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Roll on, thou deep and dark blue Ocean-roll!
Ten thousand fleets sweep over thee in vain ;
Man marks the earth with ruin-his control
Stops with the shore ;-upon the watery plain
The wrecks are all thy deed, nor doth remain
A shadow of man's ravage, save his own,
When, for a moment, like a drop of rain,
He sinks into thy depths with bubbling groan,
Without a grave, unknell'd, uncoffin'd, and unknown.
His steps are not upon thy paths,-thy fields
Are not a spoil for him,-thou dost arise

And shake him from thee; the vile strength he wields
For earth's destruction thou dost all despise,
Spurning him from thy bosom to the skies,
And send'st him, shivering in thy playful spray
And howling, to his Gods, where haply lies
His petty hope in some near port or bay,

And dashest him again to earth :-there let him lay.
The armaments which thunderstrike the walls
Of rock-built cities, bidding nations quake,
And monarchs tremble in their capitals,
The oak leviathans, whose huge ribs make
Their clay creator the vain title take
Of lord of thee, and arbiter of war;
These are thy toys, and, as the snowy flake,
They melt into thy yeast of waves, which mar
Alike the Armada's pride, or spoils of Trafalgar.
Thy shores are empires, changed in all save thee-
Assyria, Greece, Rome, Carthage, what are they?
Thy waters wasted them while they were free,

many a tyrant since; their shores obey
The stranger, slave, or savage; their decay
Has dried up realms to deserts:-not so thou,
Unchangeable save to thy wild waves' play-
Time writes no wrinkle on thine azure brow-
Such as creation's dawn beheld, thou rollest now.
Thou glorious mirror, where the Almighty's form
Glasses itself in tempests; in all time,

Calm or convuls'd-in breeze, or gale, dr storm,
Icing the pole, or in the torrid clime
Dark-heaving:-boundless, endless, and sublime-
The image of Eternity-the throne

Of the Invisible; even from out thy slime
The monsters of the deep are made; each zone
Obeys thee; thou goest forth, dread, fathomless, alone.

And I have loved thee, Ocean! and my joy
Of youthful sports was on thy breast to be
Borne, like thy bubbles, onward: from a boy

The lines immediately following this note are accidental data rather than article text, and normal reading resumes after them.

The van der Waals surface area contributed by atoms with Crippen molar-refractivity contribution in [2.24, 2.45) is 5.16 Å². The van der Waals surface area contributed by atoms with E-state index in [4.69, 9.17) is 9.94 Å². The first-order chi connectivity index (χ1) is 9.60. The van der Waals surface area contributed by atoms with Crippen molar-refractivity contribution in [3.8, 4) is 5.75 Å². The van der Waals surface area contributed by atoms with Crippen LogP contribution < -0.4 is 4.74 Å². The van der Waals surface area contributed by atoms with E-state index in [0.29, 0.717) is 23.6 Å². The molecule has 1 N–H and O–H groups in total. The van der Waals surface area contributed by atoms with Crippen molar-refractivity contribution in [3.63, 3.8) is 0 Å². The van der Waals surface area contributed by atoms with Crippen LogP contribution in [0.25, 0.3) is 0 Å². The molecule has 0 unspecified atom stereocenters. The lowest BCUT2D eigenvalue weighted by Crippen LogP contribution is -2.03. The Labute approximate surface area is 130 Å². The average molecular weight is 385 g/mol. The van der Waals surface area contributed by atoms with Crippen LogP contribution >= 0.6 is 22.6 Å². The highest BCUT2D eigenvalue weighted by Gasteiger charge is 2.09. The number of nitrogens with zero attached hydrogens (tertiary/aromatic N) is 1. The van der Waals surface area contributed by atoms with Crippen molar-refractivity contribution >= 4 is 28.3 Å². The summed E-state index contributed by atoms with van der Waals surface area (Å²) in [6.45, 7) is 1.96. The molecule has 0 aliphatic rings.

I wantoned with thy breakers-they to me
Were a delight; and if the freshening sea
Made them a terror-'twas a pleasing fear,
For I was as it were a child of thee,

And trusted to thy billows far and near,
And laid my hand upon thy mane-as I do here.
My task is done-my song hath ceased-my theme
Has died into an echo; it is fit

The spell should break of this protracted dream.
The torch shall be extinguish'd which hath lit
My midnight lamp-and what is writ, is writ,-
Would it were worthier! but I am not now
That which I have been-and my visions flit
Less palpably before me-and the glow
Which in my spirit dwelt, is fluttering, faint, and low.
Farewell a word that must be, and hath been—
A sound which makes us linger;-yet--farewell!
Ye! who have traced the Pilgrim to the scene
Which is his last, if in your memories dwell
A thought which once was his, if on ye swell
A single recollection, not in vain

He wore his sandal-shoon, and scallop-shell;
Farewell! with him alone may rest the pain,

If such there were-with you, the moral of his strain !

p. 92-96.

The Pilgrimage of Childe Harold has now been brought to its close; and of his character there remains nothing more to be laid open to our view. It is impossible to reflect on the years which have elapsed since this mysterious stranger was first introduced to our acquaintance, without feeling that our own spirits have undergone in that time many mighty changessorrowful in some it may be, in others happy changes. Neither can we be surprised, knowing as we well do who Childe Harold is, that he also has been changed. He represented himself, from the beginning, as a ruin; and when we first gazed upon him, we saw indeed in abundance the black traces of recent violence and convulsion. The edifice has not been rebuilt; but its hues have been sobered by the passing wings of time, and the calm slow ivy has had leisure to wreathe the soft green of its melancholy among the fragments of the decay. In so far,. the Pilgrim has become wiser. He seems to think more of. others, and with a greater spirit of humanity. There was some

thing tremendous, and almost fiendish, in the air with which he surveyed the first scenes of his wanderings; and no proof of the strength of genius was ever exhibited so strong and unquestionable, as the sudden and entire possession of the minds of Englishmen by such a being as he then appeared to be. He looked upon a bull-fight, and a field of battle, with no variety of emotion. Brutes and men were, in his eyes, the same blind, stupid victims of the savage lust of power. He seemed to shut his eyes to every thing of that citizenship and patriotism which ennobles the spirit of the soldier, and to delight in scattering the dust and ashes of his derision over all the most sacred restingplaces of the soul of man.

Even then, we must allow, the original spirit of the Englishman and the poet broke triumphantly, at times, through the chilling mist in which it had been spontaneously enveloped. In Greece, above all, the contemplation of Athens, Salamis, Marathon, Thermopylæ and Platæa, subdued the prejudices of him who had gazed unmoved upon the recent glories of Trafalgar and Talavera. The nobility of manhood appeared to delight this moody visitant; and he accorded, without reluctance, to the shades of long-departed heroes that reverent homage, which, in the strange mixture of envy and scorn wherewith the contemplative so often regard active men, he had refused to the living, or to the newly dead.